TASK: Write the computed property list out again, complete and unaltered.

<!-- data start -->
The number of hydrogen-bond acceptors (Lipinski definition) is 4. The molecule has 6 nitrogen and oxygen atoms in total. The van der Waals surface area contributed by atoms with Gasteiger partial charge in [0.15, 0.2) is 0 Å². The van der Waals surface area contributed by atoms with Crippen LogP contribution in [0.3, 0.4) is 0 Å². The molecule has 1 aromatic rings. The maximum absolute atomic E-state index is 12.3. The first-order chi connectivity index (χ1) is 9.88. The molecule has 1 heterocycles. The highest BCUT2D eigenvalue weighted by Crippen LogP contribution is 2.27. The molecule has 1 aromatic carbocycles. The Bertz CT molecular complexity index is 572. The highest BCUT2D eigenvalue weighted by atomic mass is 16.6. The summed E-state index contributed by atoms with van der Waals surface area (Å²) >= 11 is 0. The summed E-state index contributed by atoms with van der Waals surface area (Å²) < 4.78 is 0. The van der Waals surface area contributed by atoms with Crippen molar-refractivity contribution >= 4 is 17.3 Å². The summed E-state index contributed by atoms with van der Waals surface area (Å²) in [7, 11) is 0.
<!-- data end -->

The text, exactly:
The number of hydrogen-bond acceptors (Lipinski definition) is 4. The molecule has 6 nitrogen and oxygen atoms in total. The van der Waals surface area contributed by atoms with Gasteiger partial charge in [0.15, 0.2) is 0 Å². The van der Waals surface area contributed by atoms with Crippen LogP contribution in [0.3, 0.4) is 0 Å². The molecule has 1 aromatic rings. The maximum absolute atomic E-state index is 12.3. The first-order chi connectivity index (χ1) is 9.88. The molecule has 1 heterocycles. The highest BCUT2D eigenvalue weighted by Crippen LogP contribution is 2.27. The molecule has 1 aromatic carbocycles. The Bertz CT molecular complexity index is 572. The highest BCUT2D eigenvalue weighted by atomic mass is 16.6. The summed E-state index contributed by atoms with van der Waals surface area (Å²) >= 11 is 0. The summed E-state index contributed by atoms with van der Waals surface area (Å²) < 4.78 is 0. The van der Waals surface area contributed by atoms with Crippen molar-refractivity contribution >= 4 is 17.3 Å². The summed E-state index contributed by atoms with van der Waals surface area (Å²) in [7, 11) is 0.